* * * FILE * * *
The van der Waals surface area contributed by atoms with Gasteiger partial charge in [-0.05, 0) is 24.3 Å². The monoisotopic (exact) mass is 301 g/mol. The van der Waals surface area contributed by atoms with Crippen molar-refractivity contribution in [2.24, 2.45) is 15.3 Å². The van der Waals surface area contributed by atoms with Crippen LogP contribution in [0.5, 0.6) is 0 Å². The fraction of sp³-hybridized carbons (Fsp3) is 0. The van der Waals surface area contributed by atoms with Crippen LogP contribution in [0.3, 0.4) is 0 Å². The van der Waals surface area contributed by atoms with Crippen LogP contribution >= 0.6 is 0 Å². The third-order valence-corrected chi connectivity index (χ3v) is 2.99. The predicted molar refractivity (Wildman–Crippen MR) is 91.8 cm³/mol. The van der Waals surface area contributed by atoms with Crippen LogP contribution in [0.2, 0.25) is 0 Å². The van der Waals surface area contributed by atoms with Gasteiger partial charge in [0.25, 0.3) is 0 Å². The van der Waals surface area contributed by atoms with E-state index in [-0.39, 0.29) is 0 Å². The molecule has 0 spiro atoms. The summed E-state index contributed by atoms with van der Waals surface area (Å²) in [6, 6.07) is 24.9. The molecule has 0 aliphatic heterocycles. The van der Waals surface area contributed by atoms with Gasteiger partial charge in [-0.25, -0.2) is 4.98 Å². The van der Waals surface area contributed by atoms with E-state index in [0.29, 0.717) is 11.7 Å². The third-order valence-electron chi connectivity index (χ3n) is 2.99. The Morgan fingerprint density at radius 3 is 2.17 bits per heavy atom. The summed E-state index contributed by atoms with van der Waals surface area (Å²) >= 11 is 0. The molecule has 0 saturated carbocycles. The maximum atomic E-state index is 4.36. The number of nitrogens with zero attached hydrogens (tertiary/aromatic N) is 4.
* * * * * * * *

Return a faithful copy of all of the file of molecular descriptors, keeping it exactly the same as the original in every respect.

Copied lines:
The van der Waals surface area contributed by atoms with Gasteiger partial charge in [-0.05, 0) is 24.3 Å². The monoisotopic (exact) mass is 301 g/mol. The van der Waals surface area contributed by atoms with Crippen molar-refractivity contribution in [2.24, 2.45) is 15.3 Å². The van der Waals surface area contributed by atoms with Crippen LogP contribution in [0.5, 0.6) is 0 Å². The fraction of sp³-hybridized carbons (Fsp3) is 0. The van der Waals surface area contributed by atoms with Crippen LogP contribution in [0.3, 0.4) is 0 Å². The van der Waals surface area contributed by atoms with Crippen LogP contribution >= 0.6 is 0 Å². The third-order valence-corrected chi connectivity index (χ3v) is 2.99. The predicted molar refractivity (Wildman–Crippen MR) is 91.8 cm³/mol. The van der Waals surface area contributed by atoms with Crippen LogP contribution in [0.2, 0.25) is 0 Å². The van der Waals surface area contributed by atoms with Gasteiger partial charge in [0.25, 0.3) is 0 Å². The van der Waals surface area contributed by atoms with E-state index in [-0.39, 0.29) is 0 Å². The molecule has 0 spiro atoms. The summed E-state index contributed by atoms with van der Waals surface area (Å²) in [6, 6.07) is 24.9. The molecule has 0 aliphatic heterocycles. The van der Waals surface area contributed by atoms with Gasteiger partial charge in [-0.25, -0.2) is 4.98 Å². The van der Waals surface area contributed by atoms with E-state index in [0.29, 0.717) is 11.7 Å². The third-order valence-electron chi connectivity index (χ3n) is 2.99. The Morgan fingerprint density at radius 3 is 2.17 bits per heavy atom. The summed E-state index contributed by atoms with van der Waals surface area (Å²) >= 11 is 0. The molecule has 0 saturated carbocycles. The maximum atomic E-state index is 4.36. The number of nitrogens with zero attached hydrogens (tertiary/aromatic N) is 4.